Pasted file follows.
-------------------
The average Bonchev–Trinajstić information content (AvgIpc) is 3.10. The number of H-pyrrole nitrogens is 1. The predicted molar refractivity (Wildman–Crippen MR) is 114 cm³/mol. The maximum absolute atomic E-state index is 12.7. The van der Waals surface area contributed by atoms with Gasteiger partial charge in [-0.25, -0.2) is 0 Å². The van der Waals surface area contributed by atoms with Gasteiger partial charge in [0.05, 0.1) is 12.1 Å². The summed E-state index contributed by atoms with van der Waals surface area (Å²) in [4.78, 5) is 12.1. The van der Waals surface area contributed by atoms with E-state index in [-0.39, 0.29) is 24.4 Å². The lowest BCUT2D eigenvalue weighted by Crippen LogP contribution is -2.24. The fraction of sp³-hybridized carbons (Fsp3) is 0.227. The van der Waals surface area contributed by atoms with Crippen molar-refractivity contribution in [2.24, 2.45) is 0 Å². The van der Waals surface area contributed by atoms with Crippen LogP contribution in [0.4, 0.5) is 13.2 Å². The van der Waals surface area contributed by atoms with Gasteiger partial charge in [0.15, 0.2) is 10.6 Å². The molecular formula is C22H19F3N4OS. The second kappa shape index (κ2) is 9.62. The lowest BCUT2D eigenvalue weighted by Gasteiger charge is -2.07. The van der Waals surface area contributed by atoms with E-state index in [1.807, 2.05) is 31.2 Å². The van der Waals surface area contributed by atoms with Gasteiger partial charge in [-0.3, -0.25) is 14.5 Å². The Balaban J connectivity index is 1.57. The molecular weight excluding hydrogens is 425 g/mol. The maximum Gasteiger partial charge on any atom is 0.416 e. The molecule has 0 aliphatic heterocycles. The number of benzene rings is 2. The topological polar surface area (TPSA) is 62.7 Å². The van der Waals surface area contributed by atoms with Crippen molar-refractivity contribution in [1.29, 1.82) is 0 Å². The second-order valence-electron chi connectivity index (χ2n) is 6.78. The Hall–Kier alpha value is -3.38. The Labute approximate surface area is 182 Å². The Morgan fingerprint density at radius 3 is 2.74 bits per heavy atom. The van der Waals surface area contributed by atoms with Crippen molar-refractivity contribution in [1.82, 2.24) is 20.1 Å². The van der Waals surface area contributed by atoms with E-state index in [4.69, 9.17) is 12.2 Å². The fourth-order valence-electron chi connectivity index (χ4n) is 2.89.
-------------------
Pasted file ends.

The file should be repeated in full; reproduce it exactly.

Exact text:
The average Bonchev–Trinajstić information content (AvgIpc) is 3.10. The number of H-pyrrole nitrogens is 1. The predicted molar refractivity (Wildman–Crippen MR) is 114 cm³/mol. The maximum absolute atomic E-state index is 12.7. The van der Waals surface area contributed by atoms with Gasteiger partial charge in [-0.25, -0.2) is 0 Å². The van der Waals surface area contributed by atoms with Gasteiger partial charge in [0.05, 0.1) is 12.1 Å². The summed E-state index contributed by atoms with van der Waals surface area (Å²) in [4.78, 5) is 12.1. The van der Waals surface area contributed by atoms with E-state index in [-0.39, 0.29) is 24.4 Å². The lowest BCUT2D eigenvalue weighted by Crippen LogP contribution is -2.24. The fraction of sp³-hybridized carbons (Fsp3) is 0.227. The van der Waals surface area contributed by atoms with Crippen molar-refractivity contribution in [2.24, 2.45) is 0 Å². The van der Waals surface area contributed by atoms with Crippen LogP contribution in [0.4, 0.5) is 13.2 Å². The van der Waals surface area contributed by atoms with Gasteiger partial charge in [0.15, 0.2) is 10.6 Å². The molecular formula is C22H19F3N4OS. The second kappa shape index (κ2) is 9.62. The lowest BCUT2D eigenvalue weighted by Gasteiger charge is -2.07. The van der Waals surface area contributed by atoms with E-state index in [1.807, 2.05) is 31.2 Å². The van der Waals surface area contributed by atoms with Gasteiger partial charge in [-0.3, -0.25) is 14.5 Å². The Balaban J connectivity index is 1.57. The molecular weight excluding hydrogens is 425 g/mol. The maximum Gasteiger partial charge on any atom is 0.416 e. The molecule has 0 aliphatic heterocycles. The number of benzene rings is 2. The topological polar surface area (TPSA) is 62.7 Å². The van der Waals surface area contributed by atoms with Crippen molar-refractivity contribution in [1.29, 1.82) is 0 Å². The second-order valence-electron chi connectivity index (χ2n) is 6.78. The Hall–Kier alpha value is -3.38. The Labute approximate surface area is 182 Å². The Morgan fingerprint density at radius 3 is 2.74 bits per heavy atom. The van der Waals surface area contributed by atoms with Crippen molar-refractivity contribution in [1.82, 2.24) is 20.1 Å². The van der Waals surface area contributed by atoms with E-state index in [4.69, 9.17) is 12.2 Å². The fourth-order valence-electron chi connectivity index (χ4n) is 2.89.